5. What would be the key market drivers in 2013?

As a company we are seeing trend towards applications moving on to low power SoCs. What we are bringing to the industry and customers is more computing power and more functionality using these SoCs and building computer on modules which enables customer to speed up their new product development and bring new products to the market much faster than their competitors. I think this trend will pick up and continue to gain momentum as computing power is moving to handheld devices which demand less power consumption but more versatility in terms of functionality. CoMs are exactly designed to deliver that kind of superior experience in application specific areas.

6. How is the regulatory environment in India impacting the Indian semiconductor industry?

The regulatory environment is now slowly allowing the Indian semiconductor companies to take a long term perspective as recently announced policies have encouraged companies to invest & build necessary infrastructure. The fact that our company has invested in setting up engineering center in India goes to show that we are looking at India seriously & positively. We are able to find highly talented and highly educated workforce here the good thing is that they are already having some decent work experience in semiconductor domain. So this regulatory environment has not changed our India plans at the moment and we will continue to stay invested here.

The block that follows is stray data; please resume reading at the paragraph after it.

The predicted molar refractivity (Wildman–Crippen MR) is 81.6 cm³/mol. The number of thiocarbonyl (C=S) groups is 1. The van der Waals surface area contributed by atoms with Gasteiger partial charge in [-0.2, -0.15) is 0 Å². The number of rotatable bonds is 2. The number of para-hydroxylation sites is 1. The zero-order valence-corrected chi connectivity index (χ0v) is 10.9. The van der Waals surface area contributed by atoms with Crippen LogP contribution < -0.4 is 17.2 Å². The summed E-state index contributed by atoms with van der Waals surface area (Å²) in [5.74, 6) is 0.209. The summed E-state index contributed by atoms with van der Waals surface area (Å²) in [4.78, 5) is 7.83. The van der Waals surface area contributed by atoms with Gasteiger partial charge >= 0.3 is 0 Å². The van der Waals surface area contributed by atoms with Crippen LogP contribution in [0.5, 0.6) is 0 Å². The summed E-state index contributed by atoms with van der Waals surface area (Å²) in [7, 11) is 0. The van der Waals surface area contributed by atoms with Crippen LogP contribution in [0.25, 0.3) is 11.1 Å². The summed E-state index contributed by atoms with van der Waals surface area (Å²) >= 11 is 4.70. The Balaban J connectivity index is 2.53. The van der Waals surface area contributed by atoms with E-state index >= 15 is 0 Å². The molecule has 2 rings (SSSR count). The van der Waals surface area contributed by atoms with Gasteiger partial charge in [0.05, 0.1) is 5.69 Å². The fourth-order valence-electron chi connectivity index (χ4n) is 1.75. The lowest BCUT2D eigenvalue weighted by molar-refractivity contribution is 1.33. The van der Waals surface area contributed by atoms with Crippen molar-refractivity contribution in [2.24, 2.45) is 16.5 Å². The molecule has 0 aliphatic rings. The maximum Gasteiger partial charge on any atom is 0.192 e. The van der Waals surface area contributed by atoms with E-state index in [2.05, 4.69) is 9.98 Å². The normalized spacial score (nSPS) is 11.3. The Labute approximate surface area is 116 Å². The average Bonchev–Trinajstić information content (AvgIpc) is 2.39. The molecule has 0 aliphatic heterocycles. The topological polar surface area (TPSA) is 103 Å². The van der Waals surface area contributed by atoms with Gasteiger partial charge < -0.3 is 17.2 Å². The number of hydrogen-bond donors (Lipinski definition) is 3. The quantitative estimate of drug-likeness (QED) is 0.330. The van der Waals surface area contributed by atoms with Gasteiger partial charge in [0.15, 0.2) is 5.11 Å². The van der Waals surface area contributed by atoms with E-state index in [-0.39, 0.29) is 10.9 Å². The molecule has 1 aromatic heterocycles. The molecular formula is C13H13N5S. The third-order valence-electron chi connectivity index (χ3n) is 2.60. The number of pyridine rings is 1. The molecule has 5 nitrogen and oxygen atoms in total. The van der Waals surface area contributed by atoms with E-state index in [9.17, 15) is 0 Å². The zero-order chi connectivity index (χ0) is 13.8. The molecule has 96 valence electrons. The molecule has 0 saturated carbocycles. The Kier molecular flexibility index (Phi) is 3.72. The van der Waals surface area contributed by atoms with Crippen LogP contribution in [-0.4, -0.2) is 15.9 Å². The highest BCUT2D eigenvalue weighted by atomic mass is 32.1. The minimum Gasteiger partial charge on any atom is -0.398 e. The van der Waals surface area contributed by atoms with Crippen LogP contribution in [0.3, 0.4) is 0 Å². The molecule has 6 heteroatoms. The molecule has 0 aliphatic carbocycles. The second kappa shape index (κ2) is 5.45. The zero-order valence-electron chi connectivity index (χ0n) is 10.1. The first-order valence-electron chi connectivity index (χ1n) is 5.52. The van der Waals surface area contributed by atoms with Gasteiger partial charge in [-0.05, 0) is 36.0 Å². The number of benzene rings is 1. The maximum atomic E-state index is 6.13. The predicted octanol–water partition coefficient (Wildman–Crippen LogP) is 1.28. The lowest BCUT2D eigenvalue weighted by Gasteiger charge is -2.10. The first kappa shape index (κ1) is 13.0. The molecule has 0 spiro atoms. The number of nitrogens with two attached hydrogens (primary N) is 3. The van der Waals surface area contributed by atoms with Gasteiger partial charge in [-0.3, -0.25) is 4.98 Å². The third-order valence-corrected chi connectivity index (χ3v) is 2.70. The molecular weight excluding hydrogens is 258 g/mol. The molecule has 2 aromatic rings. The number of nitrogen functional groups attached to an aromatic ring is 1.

7. In your view, what should India's focus be for the next 2 years?

I think going forward India’s focus should be to completely reform labor market if India has to generate sustainable employment generation model. Educational system needs complete overhaul and there has to be some program to encourage companies to invest heavily into R&D. If we have to be leaders in let’s say semiconductor sector, we must encourage products innovations, find ways to improve our cost structures that will allow us to stay competitive and attract good talent.

8. The domestic demand for electronics is not being met due to inadequate production, what should be the steps taken forward?

Inadequate production means less or no manufacturing happening in India. We have to bring in big investments into infrastructure projects and that can happen through PPP mode and also if big corporates are encouraged to step forward. Being an emerging country, we have to strengthen our Institutions be it our banking & financial sector, regulators and somehow make efforts to fill up Institutional voids that are present in the market. Labor market reforms, Land acquisition policies, education system will all be the right steps in encouraging companies to set up manufacturing plants that will address this gap between demand & supply for electronic products.

About the author
Sanjay Malla

Sanjay Malla is Director – Sales at Toradex Systems (India) Pvt Ltd. Sanjay has work experience of 20 years in the field of Semiconductor Sales & Marketing. He was worked with Zenith Computers, Ultro Technologies Singapore; Desner Electronics Singapore managed their Indian Operations.

Sanjay Malla has done B.E Electronics from Nagpur University. He is MBA in Strategy & Marketing from IIM-Kozikhode. He has also done Leadership & Change Management program from IIM-Ahmedabad.